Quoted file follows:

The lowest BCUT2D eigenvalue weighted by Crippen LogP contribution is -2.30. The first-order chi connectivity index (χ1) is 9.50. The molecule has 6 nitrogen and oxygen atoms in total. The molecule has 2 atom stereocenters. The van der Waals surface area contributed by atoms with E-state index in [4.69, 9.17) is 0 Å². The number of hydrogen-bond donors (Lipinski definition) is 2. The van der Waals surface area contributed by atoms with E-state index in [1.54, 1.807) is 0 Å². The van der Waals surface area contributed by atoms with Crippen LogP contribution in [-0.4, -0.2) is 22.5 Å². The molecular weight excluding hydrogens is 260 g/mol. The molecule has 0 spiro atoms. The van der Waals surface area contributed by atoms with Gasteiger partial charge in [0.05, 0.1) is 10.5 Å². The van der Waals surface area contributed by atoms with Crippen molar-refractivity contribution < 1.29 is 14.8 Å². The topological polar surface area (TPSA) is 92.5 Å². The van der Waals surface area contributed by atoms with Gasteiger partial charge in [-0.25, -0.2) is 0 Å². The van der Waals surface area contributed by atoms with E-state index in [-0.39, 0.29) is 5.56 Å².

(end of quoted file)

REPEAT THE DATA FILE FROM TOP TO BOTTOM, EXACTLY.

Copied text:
The lowest BCUT2D eigenvalue weighted by Crippen LogP contribution is -2.30. The first-order chi connectivity index (χ1) is 9.50. The molecule has 6 nitrogen and oxygen atoms in total. The molecule has 2 atom stereocenters. The van der Waals surface area contributed by atoms with E-state index in [4.69, 9.17) is 0 Å². The number of hydrogen-bond donors (Lipinski definition) is 2. The van der Waals surface area contributed by atoms with E-state index in [1.54, 1.807) is 0 Å². The van der Waals surface area contributed by atoms with Crippen LogP contribution in [-0.4, -0.2) is 22.5 Å². The molecular weight excluding hydrogens is 260 g/mol. The molecule has 0 spiro atoms. The van der Waals surface area contributed by atoms with Gasteiger partial charge in [0.05, 0.1) is 10.5 Å². The van der Waals surface area contributed by atoms with Crippen molar-refractivity contribution < 1.29 is 14.8 Å². The topological polar surface area (TPSA) is 92.5 Å². The van der Waals surface area contributed by atoms with Gasteiger partial charge in [-0.25, -0.2) is 0 Å². The van der Waals surface area contributed by atoms with E-state index in [-0.39, 0.29) is 5.56 Å².